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Biden chief of staff: President wants schools open but US must ‘make the investments’ needed to safely return


President Joe Biden wants schools to reopen but believes Congress must make the necessary investments to safely return to in-person learning, his chief of staff Ron Klain said Tuesday, on the heels of several school districts’ last-minute canceled re-openings and a government study indicating teaching kids in person is possible with the right precautions.

“I’ll give you a word: Money,” Klain told CNN’s Erin Burnett when asked why he thought some public schools across the country are still closed in places where private schools are open. “That’s why the President of the United States sent a plan into Congress, even before he took office, to make the investments you need to make the schools safe.”

Klain referenced a study published Tuesday by the US Centers for Disease Control and Prevention in which researchers looked at data on 17 K-12 schools in rural Wood County, Wisconsin, which conducted in-person learning last fall. They found lower Covid-19 case rates than in the community at large, and few cases of in-school transmission. Cohorts of 11 to 20 students from the same grade level met for classes and lunch indoors, where students were often seated next to the same person.

“Students in very small pods, classes of about 11 or 12, distanced, in a rural area — they can go to school safely, and governors who made those investments,” Klain said, adding that “in other states, we haven’t seen those kinds of investments.”

“President Biden has sent a plan to Congress that will make sure that a majority of our schools can be open within 100 days,” he continued. “We need Congress to pass that plan so we can do the kinds of things you need to do so that the schools can be safe, so the teachers can be safe, so the students can be safe — sadly, it costs money.”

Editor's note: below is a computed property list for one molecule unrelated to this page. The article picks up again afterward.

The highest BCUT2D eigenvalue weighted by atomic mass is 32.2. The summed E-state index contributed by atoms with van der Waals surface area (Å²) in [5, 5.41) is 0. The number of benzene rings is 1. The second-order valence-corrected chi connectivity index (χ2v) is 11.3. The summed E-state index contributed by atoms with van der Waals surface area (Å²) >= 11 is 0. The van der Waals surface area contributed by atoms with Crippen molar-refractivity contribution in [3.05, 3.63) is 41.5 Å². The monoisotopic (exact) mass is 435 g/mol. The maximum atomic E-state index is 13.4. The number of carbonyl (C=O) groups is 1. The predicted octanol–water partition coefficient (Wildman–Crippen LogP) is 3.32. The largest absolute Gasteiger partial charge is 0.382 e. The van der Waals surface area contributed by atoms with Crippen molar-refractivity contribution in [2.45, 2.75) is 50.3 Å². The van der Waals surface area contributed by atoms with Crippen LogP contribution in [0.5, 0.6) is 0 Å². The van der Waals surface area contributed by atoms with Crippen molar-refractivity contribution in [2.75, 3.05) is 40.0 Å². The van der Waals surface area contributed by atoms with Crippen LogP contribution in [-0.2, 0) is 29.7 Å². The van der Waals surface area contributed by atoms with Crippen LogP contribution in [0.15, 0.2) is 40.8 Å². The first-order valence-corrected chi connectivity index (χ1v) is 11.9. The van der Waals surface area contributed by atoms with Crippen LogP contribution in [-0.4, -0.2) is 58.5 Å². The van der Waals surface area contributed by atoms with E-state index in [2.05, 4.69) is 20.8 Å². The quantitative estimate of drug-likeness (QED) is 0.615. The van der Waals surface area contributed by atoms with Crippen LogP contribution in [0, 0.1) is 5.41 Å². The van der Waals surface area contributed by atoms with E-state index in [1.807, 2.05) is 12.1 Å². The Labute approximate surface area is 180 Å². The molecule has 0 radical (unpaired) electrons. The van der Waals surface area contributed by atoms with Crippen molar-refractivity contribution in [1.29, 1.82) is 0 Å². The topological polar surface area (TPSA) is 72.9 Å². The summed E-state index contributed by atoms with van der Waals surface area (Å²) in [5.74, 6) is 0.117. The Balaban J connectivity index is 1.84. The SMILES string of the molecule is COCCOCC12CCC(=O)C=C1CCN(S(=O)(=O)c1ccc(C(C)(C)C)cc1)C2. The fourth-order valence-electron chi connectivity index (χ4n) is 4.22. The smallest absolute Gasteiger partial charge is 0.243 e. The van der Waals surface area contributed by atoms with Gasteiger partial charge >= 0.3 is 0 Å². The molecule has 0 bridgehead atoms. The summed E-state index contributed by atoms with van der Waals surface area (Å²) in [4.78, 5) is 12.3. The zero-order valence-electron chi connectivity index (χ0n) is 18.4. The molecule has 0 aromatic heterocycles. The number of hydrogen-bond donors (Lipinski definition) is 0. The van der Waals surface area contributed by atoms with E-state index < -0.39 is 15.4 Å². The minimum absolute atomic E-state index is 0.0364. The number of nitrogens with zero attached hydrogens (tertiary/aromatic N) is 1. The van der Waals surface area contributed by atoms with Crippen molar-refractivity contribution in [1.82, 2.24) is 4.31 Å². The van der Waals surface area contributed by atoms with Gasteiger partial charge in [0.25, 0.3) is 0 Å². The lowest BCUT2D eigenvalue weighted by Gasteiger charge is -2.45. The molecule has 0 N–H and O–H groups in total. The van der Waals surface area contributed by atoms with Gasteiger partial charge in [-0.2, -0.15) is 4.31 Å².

Klain also defended the Biden administration’s ambitious goal to vaccinate 1 million people per day in his first 100 days in office, even after criticism from some observers who say the administration isn’t being ambitious enough.

“We’ve been here seven days, we’ve ramped up capacity higher than it’s ever been. We’re moving into the states faster with more certainty and clarity,” he said. “But there are just some limitations on this process — the President has been very honest, we’re inheriting a system that was built with limited capacity.”

He added, “We are asking the drug makers to dial that up, there’s only so fast they can increase that. So we are ramping this up, as you said, capacity up starting next week and the week after. We hope capacity will go up even more in March.”

When pressed on Biden’s comments Monday that he expects that the US will soon be able to vaccinate 1.5 million people a day — raising the bar by roughly 500,000 more daily vaccinations — and whether daily vaccinations could be increased further, Klain pointed to where vaccine efforts had been previously.

“Our goal is to hit a million, 100 days out of 100 — no country in the history of the world has ever done that, never happened before, so that’s a pretty ambitious goal,” he said. “Obviously the President is pushing us to see if we can do better than that — we hope we can do better than that. But if we hit that 100 million shots in the first 100 days, that will be something that no one has ever done before.”

Klain added, “No one is going to limit shots, we’re going to get as many shots into as many arms as we can. We think 100 million shots in 100 days is an ambitious goal. If we can do better than that, of course we will.”

Article Topic Follows: Politics

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